“To develop Grit, you need to ‘project manage’ everything about your life”, With Phil Laboon & Meghan Nechrebecki

Project manage everything about your life. I’m a professional project manager. I get stuff done and I help others get stuff done who otherwise wouldn’t without my expectations. And that allows me to have the grit needed to succeed. So keep a project management calendar. Every Sunday I fitness prep, meal prep, and work prep. […]

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Project manage everything about your life. I’m a professional project manager. I get stuff done and I help others get stuff done who otherwise wouldn’t without my expectations. And that allows me to have the grit needed to succeed. So keep a project management calendar. Every Sunday I fitness prep, meal prep, and work prep. Every night I prep exactly what I’m going to get done the next day. No ifs, ands, or buts. That’s grit and that’s setting internal expectations to get it done.

I had the pleasure of interviewing Meghan Nechrebecki. Meghan is a healthcare administration expert who has been solving complex systemic healthcare challenges for a decade. Meghan is the founder and CEO of the first-of-its-kind boutique health and healthcare consulting company, Health Care Transformation aimed at improving health and reducing healthcare costs in the U.S. Meghan and her team support employers and healthcare providers to focus first and foremost on total health and well-being for individuals through prevention and education while also using analytics and population health methodologies to implement systems improvements.

Thank you so much for doing this with us! Can you tell us a story about what events have drawn you to this specific career path.

Absolutely- thank you so much for having me. Growing up as a little girl in Minnesota I always wanted to be a doctor because I wanted to help people feel better. I went to the University of Wisconsin-Madison where I was Pre-Med and studied Biochemistry and Spanish. I volunteered at homeless clinics and did cancer research. I then went to Johns Hopkins to earn a Masters of Science in Public Health to boost my CV for applying to medical schools. While I was there the Affordable Care Act was getting passed and I started taking all these health policy and management courses and really learned about the systemic healthcare issues we have in the United States. We are the highest cost country in the world when it comes to health care but we have the poorest health outcomes in comparison to every other developed nation. We are also the only developed nation that that does not have universal healthcare coverage for all our citizens. This really sparked a fire in me that I don’t want to be another cog in the wheel seeing individual patients in a broken system but I want to actually fix the system. I decided to forego medical school and I have never looked back. I have worked in many different areas of the U.S. healthcare system, ranging from government to insurance to provider health systems, all aimed at fixing systemic problems in order to improve health outcomes and reduce healthcare costs.

Can you share your story of Grit and Success? First can you tell us a story about the hard times that you faced when you first started your journey?

I would say the hardest part of my journey was really getting started. I graduated at the top of my class at Johns Hopkins right after the recession had hit and I had the typical problem most recent grads share where I was essentially very educated while also very inexperienced. I was extremely lucky and grateful that Dr. Ines Vigil, who was a VP at CareFirst BlueCross BlueShield of the MidAtlantic and is absolutely fantastic, took a chance on me given my passion for healthcare improvement, my ability to dive into, understand, and communicate analytics, along with my educational record.

Now my challenge is really around creating change in a health system that is very rooted in many of the wrong things, with perverse financial incentives and many players in the field. And honestly I think I will face this challenge my entire career. Changing an entire industry like this will never come easy and I fully expect to face hard times continuously into the future.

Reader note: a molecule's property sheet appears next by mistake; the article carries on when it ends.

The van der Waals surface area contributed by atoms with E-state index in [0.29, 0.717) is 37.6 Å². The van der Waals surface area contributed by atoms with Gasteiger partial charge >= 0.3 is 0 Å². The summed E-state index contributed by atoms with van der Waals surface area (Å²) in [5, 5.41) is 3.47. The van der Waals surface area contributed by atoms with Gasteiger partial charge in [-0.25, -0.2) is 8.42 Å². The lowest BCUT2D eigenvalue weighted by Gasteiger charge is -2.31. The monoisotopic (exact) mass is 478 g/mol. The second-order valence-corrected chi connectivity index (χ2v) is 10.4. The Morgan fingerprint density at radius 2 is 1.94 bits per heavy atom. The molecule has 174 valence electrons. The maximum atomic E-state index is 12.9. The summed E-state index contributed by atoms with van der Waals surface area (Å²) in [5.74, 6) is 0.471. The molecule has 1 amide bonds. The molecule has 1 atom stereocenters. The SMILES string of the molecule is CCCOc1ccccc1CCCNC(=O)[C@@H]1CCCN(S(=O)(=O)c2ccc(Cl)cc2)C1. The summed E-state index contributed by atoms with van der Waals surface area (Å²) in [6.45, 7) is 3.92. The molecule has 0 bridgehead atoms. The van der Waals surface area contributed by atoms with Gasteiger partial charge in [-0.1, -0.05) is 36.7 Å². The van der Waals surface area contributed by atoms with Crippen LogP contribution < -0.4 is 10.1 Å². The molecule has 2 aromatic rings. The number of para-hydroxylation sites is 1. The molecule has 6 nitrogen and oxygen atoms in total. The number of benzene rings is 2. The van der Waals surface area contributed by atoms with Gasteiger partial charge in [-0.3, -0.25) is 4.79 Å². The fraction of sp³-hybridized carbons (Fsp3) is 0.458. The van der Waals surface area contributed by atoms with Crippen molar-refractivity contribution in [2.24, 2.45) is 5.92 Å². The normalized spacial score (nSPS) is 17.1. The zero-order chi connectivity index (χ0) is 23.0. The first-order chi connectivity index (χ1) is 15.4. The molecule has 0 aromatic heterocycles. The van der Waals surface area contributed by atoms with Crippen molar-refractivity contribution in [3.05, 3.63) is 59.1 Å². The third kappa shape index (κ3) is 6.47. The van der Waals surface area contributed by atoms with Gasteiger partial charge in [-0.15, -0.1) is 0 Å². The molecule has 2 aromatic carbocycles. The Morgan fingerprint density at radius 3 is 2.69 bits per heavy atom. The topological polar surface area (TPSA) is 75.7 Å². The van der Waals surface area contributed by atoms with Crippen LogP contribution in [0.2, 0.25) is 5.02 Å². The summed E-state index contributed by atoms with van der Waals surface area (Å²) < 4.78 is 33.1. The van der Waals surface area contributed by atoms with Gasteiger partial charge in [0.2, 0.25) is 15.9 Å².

Where did you get the drive to continue even though things were so hard?

I truly believe my grit and drive comes through empathy. I was born with a heart that truly feels what others feel. When a millennial turns 26 and has to figure out the difference between a deductible, premium, coinsurance, and copayments and has to deal with the sticker shock of paying for it, I feel their pain. When I hear stories of parents crying because their premiums are $2200 a month but they are too young for Medicare, I want to cry with them. When an individual avoids being seen by a doctor because of their deductible and the unexpected costs, I feel for them. When we spend hundreds of thousands of dollars hospitalizing a patient for what could have been prevented with an outpatient procedure I feel pain not only for that patient and their family, but for all of society because we are paying for those hospital bills. So even though working to change the healthcare system is incredibly difficult work and many of us at times want to throw our hands in the air, I come back to empathy for the people and what they are going through. As a healthcare expert with the ability to create change, it is my duty to work for them and create the type of healthcare system we all want and deserve.

So how did Grit lead to your eventual success? How did Grit turn things around?

Like I mentioned I feel like I am in the thick of using my grit and since there is much improvement needed in healthcare it isn’t going away anytime soon. I expect grit to be needed very far into the future of my career.

So, how are things going today? 🙂

I’m very positive about where my work and Health Care Transformation is headed. Every time I tell someone about the company and what we are doing I ALWAYS get an extremely positive reaction. We’ve been getting a lot of attention from innovators in the space who are also passionate and interested in how we can reduce healthcare spend while improving health outcomes, especially in the employer space. So we are going to keep pushing, working long hours, and getting the word out on this work so we can create a greater impact across the U.S.

Based on your experience, can you share 5 pieces of advice about how one can develop Grit? (Please share a story or example for each)

1. Know your Why

a. I don’t believe that you can have grit if you don’t have a driving force behind you. Know why you are doing what you are doing- that is the driving force. You have to really care about the concept in order to drive you to action.

2. Be confident.

a. Confidence breeds grit. I’m confident in my abilities and what needs to get done so I’m not wasting my time worried about petty things or what others might think. I’m going to do what needs to get done to improve lives.